But that didn’t end up happening either…

Aussie lad or Chinese scholar?

A researcher’s journey through the archives can lead to unexpected discoveries and unknown places. But what happens when a tantalising archival trail arrives at a dead end? Dr Kate Bagnall shares an unsolved archival mystery she uncovered while researching Australia’s historical connections to China.

In the winter of 1882, the parents of five-year-old Jimmie Minahan packed up their home in the small mining settlement of Indigo in northern Victoria and made their way south to Melbourne. Jimmie had been born at the lying-in hospital in Melbourne to 17-year-old Winifred Minahan in October 1876. Winifred was also Melbourne-born, the eldest daughter of immigrant Irish parents. Jimmie’s birth registration made no record of his father’s name, for his parents weren’t married, but he did not grow up fatherless. Soon after Jimmie’s birth, his father, Chinese storekeeper Cheong Ming, took Winifred and the baby back to their home in Indigo. Until the age of five this was the only home Jimmie knew.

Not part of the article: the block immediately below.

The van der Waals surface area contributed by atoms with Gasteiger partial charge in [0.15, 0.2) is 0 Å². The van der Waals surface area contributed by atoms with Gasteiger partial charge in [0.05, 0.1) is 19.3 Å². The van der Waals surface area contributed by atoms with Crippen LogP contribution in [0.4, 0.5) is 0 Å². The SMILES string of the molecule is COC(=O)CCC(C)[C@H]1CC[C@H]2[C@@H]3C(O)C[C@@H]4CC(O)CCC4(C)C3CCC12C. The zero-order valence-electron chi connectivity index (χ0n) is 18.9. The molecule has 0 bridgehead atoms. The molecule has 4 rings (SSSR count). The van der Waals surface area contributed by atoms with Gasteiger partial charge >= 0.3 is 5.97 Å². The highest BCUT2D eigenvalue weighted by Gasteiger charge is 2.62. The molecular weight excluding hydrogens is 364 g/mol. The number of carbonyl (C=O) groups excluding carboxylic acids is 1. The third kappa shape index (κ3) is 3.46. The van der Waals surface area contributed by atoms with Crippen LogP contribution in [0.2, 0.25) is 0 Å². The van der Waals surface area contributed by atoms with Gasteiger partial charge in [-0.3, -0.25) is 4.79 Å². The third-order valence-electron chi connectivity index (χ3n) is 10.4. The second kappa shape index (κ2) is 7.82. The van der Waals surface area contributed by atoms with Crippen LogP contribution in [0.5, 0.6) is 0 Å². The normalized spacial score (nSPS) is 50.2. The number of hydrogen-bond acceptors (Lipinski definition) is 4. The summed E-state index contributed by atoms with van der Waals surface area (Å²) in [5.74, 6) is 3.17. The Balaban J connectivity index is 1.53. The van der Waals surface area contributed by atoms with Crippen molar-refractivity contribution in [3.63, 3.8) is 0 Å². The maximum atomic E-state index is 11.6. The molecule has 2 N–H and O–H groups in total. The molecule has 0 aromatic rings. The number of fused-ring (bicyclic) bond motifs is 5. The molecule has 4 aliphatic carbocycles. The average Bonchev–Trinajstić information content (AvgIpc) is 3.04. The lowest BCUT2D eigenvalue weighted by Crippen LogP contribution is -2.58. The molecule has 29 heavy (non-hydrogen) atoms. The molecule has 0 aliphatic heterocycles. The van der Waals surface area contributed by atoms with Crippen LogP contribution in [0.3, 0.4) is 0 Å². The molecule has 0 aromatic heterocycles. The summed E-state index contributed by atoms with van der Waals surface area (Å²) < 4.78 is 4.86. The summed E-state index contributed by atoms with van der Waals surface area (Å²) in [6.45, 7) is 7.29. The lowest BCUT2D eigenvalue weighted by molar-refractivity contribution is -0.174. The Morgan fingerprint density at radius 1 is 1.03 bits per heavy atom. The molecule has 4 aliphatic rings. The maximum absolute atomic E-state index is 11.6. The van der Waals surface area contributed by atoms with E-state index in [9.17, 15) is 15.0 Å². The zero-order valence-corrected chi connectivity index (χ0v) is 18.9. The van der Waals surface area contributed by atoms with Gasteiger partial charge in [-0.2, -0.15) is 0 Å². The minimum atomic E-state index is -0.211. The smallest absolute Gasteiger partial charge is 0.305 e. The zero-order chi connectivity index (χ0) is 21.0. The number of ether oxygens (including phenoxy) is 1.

The family’s return to Melbourne in 1882 was the first part of a journey that would see members of the small family separated forever. Cheong Ming had become ill and wished to return to China to recuperate, taking young Jimmie with him to receive a Chinese education. Winifred was not to accompany them, and spent her final weeks with Jimmie in Melbourne as Cheong Ming made preparations for the longer journey ahead. Having lost a baby daughter to severe bronchitis only months earlier, Winifred would likely have been saddened by the departure of her little boy – perhaps comforted by the thought that he would return to Australia once his father had recovered.